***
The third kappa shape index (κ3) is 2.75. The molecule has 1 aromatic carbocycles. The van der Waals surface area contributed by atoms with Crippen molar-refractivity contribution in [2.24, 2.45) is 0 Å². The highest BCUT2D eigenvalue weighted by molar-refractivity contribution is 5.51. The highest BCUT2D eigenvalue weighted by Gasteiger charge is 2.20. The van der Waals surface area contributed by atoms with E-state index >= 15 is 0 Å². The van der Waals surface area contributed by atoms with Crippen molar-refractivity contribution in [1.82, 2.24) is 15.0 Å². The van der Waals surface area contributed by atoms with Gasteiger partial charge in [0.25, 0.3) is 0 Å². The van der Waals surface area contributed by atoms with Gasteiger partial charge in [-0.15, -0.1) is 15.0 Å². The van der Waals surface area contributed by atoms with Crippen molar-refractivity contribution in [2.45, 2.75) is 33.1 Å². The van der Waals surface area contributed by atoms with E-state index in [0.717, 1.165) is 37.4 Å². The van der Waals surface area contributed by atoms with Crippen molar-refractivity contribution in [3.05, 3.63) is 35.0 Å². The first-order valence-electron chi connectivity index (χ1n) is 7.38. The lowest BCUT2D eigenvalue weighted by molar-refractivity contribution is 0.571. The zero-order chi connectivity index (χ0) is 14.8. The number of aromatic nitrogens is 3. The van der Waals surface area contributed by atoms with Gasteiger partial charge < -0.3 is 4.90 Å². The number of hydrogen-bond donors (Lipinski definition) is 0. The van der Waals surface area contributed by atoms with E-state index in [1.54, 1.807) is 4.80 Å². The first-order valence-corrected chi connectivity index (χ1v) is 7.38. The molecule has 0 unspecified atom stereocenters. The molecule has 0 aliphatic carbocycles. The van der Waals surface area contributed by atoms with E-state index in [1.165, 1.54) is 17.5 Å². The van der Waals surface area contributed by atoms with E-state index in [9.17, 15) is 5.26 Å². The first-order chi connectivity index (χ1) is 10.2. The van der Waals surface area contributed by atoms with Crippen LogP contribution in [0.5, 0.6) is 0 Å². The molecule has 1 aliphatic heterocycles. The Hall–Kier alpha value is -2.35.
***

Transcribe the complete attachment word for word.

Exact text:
The third kappa shape index (κ3) is 2.75. The molecule has 1 aromatic carbocycles. The van der Waals surface area contributed by atoms with Crippen molar-refractivity contribution in [2.24, 2.45) is 0 Å². The highest BCUT2D eigenvalue weighted by molar-refractivity contribution is 5.51. The highest BCUT2D eigenvalue weighted by Gasteiger charge is 2.20. The van der Waals surface area contributed by atoms with E-state index >= 15 is 0 Å². The van der Waals surface area contributed by atoms with Crippen molar-refractivity contribution in [1.82, 2.24) is 15.0 Å². The van der Waals surface area contributed by atoms with Gasteiger partial charge in [0.25, 0.3) is 0 Å². The van der Waals surface area contributed by atoms with Gasteiger partial charge in [-0.15, -0.1) is 15.0 Å². The van der Waals surface area contributed by atoms with Crippen molar-refractivity contribution in [2.45, 2.75) is 33.1 Å². The van der Waals surface area contributed by atoms with E-state index in [0.717, 1.165) is 37.4 Å². The van der Waals surface area contributed by atoms with Crippen molar-refractivity contribution in [3.05, 3.63) is 35.0 Å². The first-order valence-electron chi connectivity index (χ1n) is 7.38. The lowest BCUT2D eigenvalue weighted by molar-refractivity contribution is 0.571. The zero-order chi connectivity index (χ0) is 14.8. The number of aromatic nitrogens is 3. The van der Waals surface area contributed by atoms with Gasteiger partial charge < -0.3 is 4.90 Å². The number of hydrogen-bond donors (Lipinski definition) is 0. The van der Waals surface area contributed by atoms with E-state index in [1.54, 1.807) is 4.80 Å². The first-order valence-corrected chi connectivity index (χ1v) is 7.38. The molecule has 0 unspecified atom stereocenters. The molecule has 0 aliphatic carbocycles. The van der Waals surface area contributed by atoms with E-state index in [1.165, 1.54) is 17.5 Å². The van der Waals surface area contributed by atoms with E-state index in [9.17, 15) is 5.26 Å². The first-order chi connectivity index (χ1) is 10.2. The van der Waals surface area contributed by atoms with Crippen LogP contribution in [0.5, 0.6) is 0 Å². The molecule has 1 aliphatic heterocycles. The Hall–Kier alpha value is -2.35.